Hou Yifan in Der Spiegel

by ChessBase
4/18/2018 – The 24-year old former Women's World Champion, in an interview with Spiegel Online's Christian Gödecke, explains her current plans for the future, as she shifts her focus in the wake of her impending Rhodes Scholar status at Oxford University and says, "I would prefer not to distinguish between men and women players". | Photo: Macauley Peterson

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Translated highlights, with kind permission of Spiegel Online

An interview with Christian Gödecke

SPIEGEL ONLINE: Ms. Hou, you are the world’s best women chess player. What is different when you play against the best men?

Hou: I would prefer not to distinguish between men and women players. Let’s call it general playing strength. The moves of the world’s best players are more precise, there are fewer mistakes. I learn a lot when playing against the very best.

How far do you want to go in chess? 

Well, first of all: I once definitely hoped to play better than I do play right now. My next goal is to reach an Elo-rating of 2700 and to play much more consistently. But during the last years there have been — let’s say — distractions. My studies, plus ideas and plans that are related to chess but not related to playing chess.

Hou Yifan speaks quietly, it almost is a measured whispering. She chooses her words carefully and even after a long digression she always returns to the original topic in the end. People who have known her for a long time like to tell that one can have wonderful conversations about chess with the 24-year-old. But even better conversations about everything else.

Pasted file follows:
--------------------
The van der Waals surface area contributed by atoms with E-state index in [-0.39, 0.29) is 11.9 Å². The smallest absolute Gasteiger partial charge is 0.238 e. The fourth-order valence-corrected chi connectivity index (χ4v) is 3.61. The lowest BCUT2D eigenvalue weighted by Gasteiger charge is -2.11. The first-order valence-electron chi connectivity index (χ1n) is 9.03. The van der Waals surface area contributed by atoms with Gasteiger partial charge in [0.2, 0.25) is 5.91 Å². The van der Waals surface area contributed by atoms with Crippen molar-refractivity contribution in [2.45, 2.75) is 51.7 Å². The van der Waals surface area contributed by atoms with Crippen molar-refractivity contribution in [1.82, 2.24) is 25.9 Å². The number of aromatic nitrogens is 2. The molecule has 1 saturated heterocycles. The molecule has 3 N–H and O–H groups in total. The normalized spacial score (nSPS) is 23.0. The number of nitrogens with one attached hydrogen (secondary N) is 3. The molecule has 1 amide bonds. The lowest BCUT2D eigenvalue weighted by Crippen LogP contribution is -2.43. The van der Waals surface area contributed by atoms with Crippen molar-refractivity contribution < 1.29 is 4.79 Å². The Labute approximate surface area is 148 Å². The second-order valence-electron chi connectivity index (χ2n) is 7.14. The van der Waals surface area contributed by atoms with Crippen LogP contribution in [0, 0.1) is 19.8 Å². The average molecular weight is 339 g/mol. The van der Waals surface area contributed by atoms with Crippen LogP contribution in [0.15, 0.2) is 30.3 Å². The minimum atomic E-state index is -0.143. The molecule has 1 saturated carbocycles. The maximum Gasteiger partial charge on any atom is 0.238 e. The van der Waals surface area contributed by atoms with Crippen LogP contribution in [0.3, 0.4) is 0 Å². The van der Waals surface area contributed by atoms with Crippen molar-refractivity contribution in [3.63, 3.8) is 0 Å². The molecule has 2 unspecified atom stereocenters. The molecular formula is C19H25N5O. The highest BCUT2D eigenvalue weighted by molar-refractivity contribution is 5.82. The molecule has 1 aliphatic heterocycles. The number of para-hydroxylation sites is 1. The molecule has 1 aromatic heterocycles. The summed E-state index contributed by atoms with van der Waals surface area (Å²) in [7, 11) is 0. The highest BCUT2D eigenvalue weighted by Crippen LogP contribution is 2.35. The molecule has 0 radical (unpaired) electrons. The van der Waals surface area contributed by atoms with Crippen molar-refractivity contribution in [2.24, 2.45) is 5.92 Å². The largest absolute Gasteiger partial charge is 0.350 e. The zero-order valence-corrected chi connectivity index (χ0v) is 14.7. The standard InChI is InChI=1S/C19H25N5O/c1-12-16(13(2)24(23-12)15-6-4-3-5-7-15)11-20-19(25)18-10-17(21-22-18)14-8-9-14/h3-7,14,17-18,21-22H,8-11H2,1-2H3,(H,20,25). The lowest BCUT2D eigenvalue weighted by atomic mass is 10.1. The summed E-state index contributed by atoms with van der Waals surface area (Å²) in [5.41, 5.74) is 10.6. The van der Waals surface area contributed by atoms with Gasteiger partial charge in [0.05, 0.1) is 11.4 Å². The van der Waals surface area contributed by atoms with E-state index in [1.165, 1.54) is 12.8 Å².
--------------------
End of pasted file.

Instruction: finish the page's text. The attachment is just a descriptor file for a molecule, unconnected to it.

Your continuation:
What can chess give to people?

I believe that chess can strengthen the personality and can help to learn to cope with mistakes. It also conveys education. Focus.
In September Hou will go to Oxford to undertake her Masters in Public Policy. This weekend she travels to the USA, where she will begin an internship in Silicon Valley, California. 

If one looks at all the paths you now walk it is hard to imagine that chess is still number one in your life.

Number one is family and friends. Chess has been very important in my life and for my way. And it will continue to be, just as my studies, and now this [new opportunity]. 

How will this work? You say yourself that the energy of an individual is limited.

I always try to see things positively — I learned that from my parents. I do not worry that something could go wrong. Every step and every experience is important, and will one day pay off even if you don’t see this immediately.

Is it actually true that you still mainly play chess with your talent?

No, I actually work on my chess. Though I cannot say that I did a great job in regard to that (laughs). I know that I should train harder and hopefully I will find the time. I already have to be much more careful in selecting the tournaments in which I play. Here, I prefer the real top-level tournaments, because of the challenge. But for these tournaments, I do have to be really prepared otherwise a disaster will happen.

As in Wijk aan Zee when you did not win a single one of your thirteen games and finished last with 2½ points?

Precisely, I admittedly played this tournament without preparation. It really was a tough experience. And a lesson.

The full interview (in German) is available from Spiegel.de
Translation: Johannes Fischer


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